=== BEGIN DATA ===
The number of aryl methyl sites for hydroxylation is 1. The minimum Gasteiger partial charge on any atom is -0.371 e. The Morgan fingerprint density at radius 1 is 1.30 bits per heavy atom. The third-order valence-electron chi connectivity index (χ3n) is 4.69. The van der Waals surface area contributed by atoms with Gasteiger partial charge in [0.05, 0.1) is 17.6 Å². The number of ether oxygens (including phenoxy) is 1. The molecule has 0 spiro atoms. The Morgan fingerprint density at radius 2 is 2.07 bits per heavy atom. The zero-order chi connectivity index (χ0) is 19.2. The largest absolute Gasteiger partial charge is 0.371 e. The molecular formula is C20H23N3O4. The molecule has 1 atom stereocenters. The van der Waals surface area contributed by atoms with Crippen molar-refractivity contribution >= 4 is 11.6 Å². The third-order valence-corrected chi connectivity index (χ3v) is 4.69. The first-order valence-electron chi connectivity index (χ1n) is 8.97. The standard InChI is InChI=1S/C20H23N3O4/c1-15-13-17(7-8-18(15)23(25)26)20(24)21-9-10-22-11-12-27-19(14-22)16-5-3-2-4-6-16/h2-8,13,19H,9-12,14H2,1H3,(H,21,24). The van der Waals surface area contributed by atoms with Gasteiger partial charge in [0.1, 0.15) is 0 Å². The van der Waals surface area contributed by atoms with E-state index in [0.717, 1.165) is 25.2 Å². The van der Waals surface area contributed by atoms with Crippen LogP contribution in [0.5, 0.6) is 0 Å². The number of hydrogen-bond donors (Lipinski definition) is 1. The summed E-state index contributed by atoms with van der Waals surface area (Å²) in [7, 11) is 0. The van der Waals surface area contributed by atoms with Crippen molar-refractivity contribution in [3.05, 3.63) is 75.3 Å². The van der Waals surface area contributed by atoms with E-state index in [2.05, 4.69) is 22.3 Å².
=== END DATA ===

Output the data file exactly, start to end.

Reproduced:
The number of aryl methyl sites for hydroxylation is 1. The minimum Gasteiger partial charge on any atom is -0.371 e. The Morgan fingerprint density at radius 1 is 1.30 bits per heavy atom. The third-order valence-electron chi connectivity index (χ3n) is 4.69. The van der Waals surface area contributed by atoms with Gasteiger partial charge in [0.05, 0.1) is 17.6 Å². The number of ether oxygens (including phenoxy) is 1. The molecule has 0 spiro atoms. The Morgan fingerprint density at radius 2 is 2.07 bits per heavy atom. The zero-order chi connectivity index (χ0) is 19.2. The largest absolute Gasteiger partial charge is 0.371 e. The molecular formula is C20H23N3O4. The molecule has 1 atom stereocenters. The van der Waals surface area contributed by atoms with Crippen molar-refractivity contribution >= 4 is 11.6 Å². The third-order valence-corrected chi connectivity index (χ3v) is 4.69. The first-order valence-electron chi connectivity index (χ1n) is 8.97. The standard InChI is InChI=1S/C20H23N3O4/c1-15-13-17(7-8-18(15)23(25)26)20(24)21-9-10-22-11-12-27-19(14-22)16-5-3-2-4-6-16/h2-8,13,19H,9-12,14H2,1H3,(H,21,24). The van der Waals surface area contributed by atoms with Gasteiger partial charge in [0.1, 0.15) is 0 Å². The van der Waals surface area contributed by atoms with E-state index in [0.717, 1.165) is 25.2 Å². The van der Waals surface area contributed by atoms with Crippen LogP contribution in [0.5, 0.6) is 0 Å². The number of hydrogen-bond donors (Lipinski definition) is 1. The summed E-state index contributed by atoms with van der Waals surface area (Å²) in [7, 11) is 0. The van der Waals surface area contributed by atoms with Crippen molar-refractivity contribution in [3.05, 3.63) is 75.3 Å². The van der Waals surface area contributed by atoms with E-state index in [2.05, 4.69) is 22.3 Å².